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LEGENDS OF THE REVOLUTION.
BY GEORGE LIPPARD,
AUTHOR OF LADYE ANNABEL, THE QUAKER CITY, BLANCHE OF BRANDYWINE,
THE WASHINGTONS, ETC.
WITH A BIOGRAPHICAL SKETCH OF THE AUTHOR,
BY REV. C. CHAUNCEY BURR.
G. B. ZIEBER AND CO.
BUG. No. 9
ENTERED according to Act of Congress, in the year 1847, by
In the Clerk's Office of the District Court of the Eastern District of
Printed by King & Baird, No. 9 George St. Philadelphia.
ANDREW M'MAKIN, ESQ.
ALLOW me, sir, to inscribe with your name, this book of Washington and his Generals, as illustrated in the Legends of the Revolution.
To you, as Editor and Proprietor of the first literary journal in the country journal which numbering its readers by hundreds of thousands, has hitherto stood alone in its proud devotion to the American Past-do I with sincere feelings of respect for your heart and intellect, dedicate these Legends of the camp, the council, and the field.
I am induced to make this Dedication, by a feeling of simple justice to myself and you. Your paper has always been, not only the family paper of the Union, but the Journal of Revolutionary Romance and History. As the Editor, you have ever been untiring in your efforts, to preserve in its columns, the legends of our battlefields, the chronicles of our early struggles for freedom, the memories of our illustrious dead.
Your name therefore, by a sincere impulse of justice, I inscribe at the head of these traditions, trusting that you will excuse the liberty I have taken, on account of the feeling by which it is dictated.
There are other reasons which enter into the Spirit of this Dedication. Last summer, when my good name as a citizen, my honor as an author, was attacked in the most licentious manner, by a band of obscene libellers-some of whom have since made their humble and fawning apologies to me-you did not count the cost, nor falter for a moment, but came out for me like a Man, and in the columns of your paper, whipped the whole pack into their native obscurity.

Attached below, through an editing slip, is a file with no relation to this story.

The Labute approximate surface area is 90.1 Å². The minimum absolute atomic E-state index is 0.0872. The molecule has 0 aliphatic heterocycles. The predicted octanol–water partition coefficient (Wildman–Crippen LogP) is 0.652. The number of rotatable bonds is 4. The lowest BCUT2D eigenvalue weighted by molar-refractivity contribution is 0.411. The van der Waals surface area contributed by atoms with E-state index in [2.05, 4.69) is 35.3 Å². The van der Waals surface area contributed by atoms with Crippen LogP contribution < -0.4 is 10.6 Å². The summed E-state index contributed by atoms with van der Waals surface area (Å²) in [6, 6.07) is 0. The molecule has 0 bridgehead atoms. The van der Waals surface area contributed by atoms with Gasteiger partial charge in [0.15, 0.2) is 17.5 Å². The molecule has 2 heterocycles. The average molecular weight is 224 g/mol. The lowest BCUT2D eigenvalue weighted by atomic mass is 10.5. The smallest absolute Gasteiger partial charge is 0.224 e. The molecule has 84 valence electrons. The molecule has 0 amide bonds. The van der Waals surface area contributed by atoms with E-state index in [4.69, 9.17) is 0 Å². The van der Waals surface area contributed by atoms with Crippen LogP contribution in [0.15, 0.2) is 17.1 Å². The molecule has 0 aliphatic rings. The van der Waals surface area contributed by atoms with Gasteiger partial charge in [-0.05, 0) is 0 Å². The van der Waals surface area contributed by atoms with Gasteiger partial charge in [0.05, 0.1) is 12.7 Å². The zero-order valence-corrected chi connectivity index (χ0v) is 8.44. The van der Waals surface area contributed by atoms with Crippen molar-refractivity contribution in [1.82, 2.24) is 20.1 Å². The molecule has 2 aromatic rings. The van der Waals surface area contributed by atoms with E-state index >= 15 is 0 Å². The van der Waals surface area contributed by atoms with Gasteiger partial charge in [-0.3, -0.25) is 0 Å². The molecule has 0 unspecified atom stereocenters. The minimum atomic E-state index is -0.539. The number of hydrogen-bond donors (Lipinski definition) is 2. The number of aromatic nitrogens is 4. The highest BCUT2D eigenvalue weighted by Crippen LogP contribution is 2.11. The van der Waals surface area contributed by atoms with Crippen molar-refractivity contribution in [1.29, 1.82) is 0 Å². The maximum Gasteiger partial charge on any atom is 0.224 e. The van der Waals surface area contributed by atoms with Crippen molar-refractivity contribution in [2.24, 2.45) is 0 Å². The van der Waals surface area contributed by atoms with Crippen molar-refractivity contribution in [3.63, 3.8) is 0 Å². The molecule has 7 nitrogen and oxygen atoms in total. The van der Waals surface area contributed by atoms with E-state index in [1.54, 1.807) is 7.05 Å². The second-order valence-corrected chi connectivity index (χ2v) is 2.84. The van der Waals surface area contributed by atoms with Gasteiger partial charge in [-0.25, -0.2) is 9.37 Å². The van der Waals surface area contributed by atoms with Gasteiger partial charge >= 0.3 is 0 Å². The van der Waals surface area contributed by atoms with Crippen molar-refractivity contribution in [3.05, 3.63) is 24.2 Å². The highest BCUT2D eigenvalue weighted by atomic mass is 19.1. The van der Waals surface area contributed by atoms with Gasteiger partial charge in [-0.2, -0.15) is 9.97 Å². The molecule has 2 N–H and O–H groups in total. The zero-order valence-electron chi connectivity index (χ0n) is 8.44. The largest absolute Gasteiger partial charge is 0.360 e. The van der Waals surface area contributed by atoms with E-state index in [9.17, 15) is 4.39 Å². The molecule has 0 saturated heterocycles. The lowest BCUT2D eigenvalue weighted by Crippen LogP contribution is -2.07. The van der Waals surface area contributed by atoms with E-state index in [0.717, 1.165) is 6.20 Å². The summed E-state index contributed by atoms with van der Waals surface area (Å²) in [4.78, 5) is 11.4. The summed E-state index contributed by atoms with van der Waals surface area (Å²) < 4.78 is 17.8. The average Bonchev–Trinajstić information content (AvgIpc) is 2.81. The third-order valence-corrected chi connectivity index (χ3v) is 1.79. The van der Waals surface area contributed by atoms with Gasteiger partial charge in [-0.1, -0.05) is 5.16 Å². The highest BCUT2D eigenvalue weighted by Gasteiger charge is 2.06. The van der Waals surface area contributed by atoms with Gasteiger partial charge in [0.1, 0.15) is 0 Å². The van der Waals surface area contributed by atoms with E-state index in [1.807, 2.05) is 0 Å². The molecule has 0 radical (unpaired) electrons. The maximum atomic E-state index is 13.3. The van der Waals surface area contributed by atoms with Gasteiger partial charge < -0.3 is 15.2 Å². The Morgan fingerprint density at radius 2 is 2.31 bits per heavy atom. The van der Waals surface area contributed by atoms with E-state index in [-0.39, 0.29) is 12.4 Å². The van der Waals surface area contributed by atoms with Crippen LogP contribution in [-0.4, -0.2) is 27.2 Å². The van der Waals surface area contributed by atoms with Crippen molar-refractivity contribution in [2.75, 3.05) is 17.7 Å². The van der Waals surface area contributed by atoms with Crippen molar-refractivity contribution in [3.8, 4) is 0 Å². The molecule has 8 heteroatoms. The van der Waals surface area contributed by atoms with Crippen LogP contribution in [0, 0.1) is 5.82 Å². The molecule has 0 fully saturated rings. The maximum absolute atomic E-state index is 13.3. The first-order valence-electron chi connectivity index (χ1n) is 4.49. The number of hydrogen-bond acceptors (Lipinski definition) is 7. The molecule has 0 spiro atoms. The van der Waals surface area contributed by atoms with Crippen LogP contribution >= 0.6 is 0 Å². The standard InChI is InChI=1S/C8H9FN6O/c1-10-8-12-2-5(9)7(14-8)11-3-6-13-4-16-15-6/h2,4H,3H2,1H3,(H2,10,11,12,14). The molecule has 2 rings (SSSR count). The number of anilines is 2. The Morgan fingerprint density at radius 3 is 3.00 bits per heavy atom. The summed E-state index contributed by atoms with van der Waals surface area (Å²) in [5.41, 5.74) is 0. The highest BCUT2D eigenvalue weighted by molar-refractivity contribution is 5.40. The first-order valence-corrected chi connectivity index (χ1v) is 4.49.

This is strong language. The occasion demands it. The men who have made me the object of their slander, ever since I published a line, are no less merciless in their dealings with the unfortunate, than they are servile and truckling to the rich and powerful. They would stab you in the back to-day, and lick the dust from your shoes to-morrow.
Now, that I have surmounted their accumulated falsehoods-as much by your honestly rendered aid, as by the voice of the Press throughout the land-I scorn the humbly offer friendship of these men, as much as I ever scorned their petty animosity. My arnest prayer will ever be-let creatures like these, born of the atmosphere of malignity, and nurtured by the breath of falsehood, always remain my enemies. When they become my friends, I will confess myself utterly unworthy the respect of one honest man.
This work entitled, "Washington and his Generals, as illustrated in the Legends of the Revoluion," may be described in one word, as an earnest attempt to embody the scenes of the Past, in a series of Historical pictures. It is now four